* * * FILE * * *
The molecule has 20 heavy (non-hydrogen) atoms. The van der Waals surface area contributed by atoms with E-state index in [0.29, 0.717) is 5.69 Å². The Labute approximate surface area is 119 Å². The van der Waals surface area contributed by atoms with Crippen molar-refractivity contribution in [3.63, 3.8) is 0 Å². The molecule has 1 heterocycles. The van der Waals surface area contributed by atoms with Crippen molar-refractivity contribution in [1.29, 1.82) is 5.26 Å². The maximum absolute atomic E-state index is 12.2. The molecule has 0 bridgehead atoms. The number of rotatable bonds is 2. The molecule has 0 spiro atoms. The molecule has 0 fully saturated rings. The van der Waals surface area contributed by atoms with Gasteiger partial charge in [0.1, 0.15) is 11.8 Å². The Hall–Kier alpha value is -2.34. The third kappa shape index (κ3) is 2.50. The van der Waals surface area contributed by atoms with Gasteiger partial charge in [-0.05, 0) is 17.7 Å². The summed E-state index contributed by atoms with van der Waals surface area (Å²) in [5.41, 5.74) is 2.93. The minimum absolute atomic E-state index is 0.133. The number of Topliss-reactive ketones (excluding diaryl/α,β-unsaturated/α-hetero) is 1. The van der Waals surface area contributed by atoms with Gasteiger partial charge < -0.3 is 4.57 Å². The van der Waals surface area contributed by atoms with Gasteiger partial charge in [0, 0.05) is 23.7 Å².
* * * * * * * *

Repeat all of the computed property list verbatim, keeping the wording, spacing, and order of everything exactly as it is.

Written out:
The molecule has 20 heavy (non-hydrogen) atoms. The van der Waals surface area contributed by atoms with E-state index in [0.29, 0.717) is 5.69 Å². The Labute approximate surface area is 119 Å². The van der Waals surface area contributed by atoms with Crippen molar-refractivity contribution in [3.63, 3.8) is 0 Å². The molecule has 1 heterocycles. The van der Waals surface area contributed by atoms with Crippen molar-refractivity contribution in [1.29, 1.82) is 5.26 Å². The maximum absolute atomic E-state index is 12.2. The molecule has 0 bridgehead atoms. The number of rotatable bonds is 2. The molecule has 0 spiro atoms. The molecule has 0 fully saturated rings. The van der Waals surface area contributed by atoms with Gasteiger partial charge in [0.1, 0.15) is 11.8 Å². The Hall–Kier alpha value is -2.34. The third kappa shape index (κ3) is 2.50. The van der Waals surface area contributed by atoms with Gasteiger partial charge in [-0.05, 0) is 17.7 Å². The summed E-state index contributed by atoms with van der Waals surface area (Å²) in [5.41, 5.74) is 2.93. The minimum absolute atomic E-state index is 0.133. The number of Topliss-reactive ketones (excluding diaryl/α,β-unsaturated/α-hetero) is 1. The van der Waals surface area contributed by atoms with Gasteiger partial charge < -0.3 is 4.57 Å². The van der Waals surface area contributed by atoms with Gasteiger partial charge in [0, 0.05) is 23.7 Å².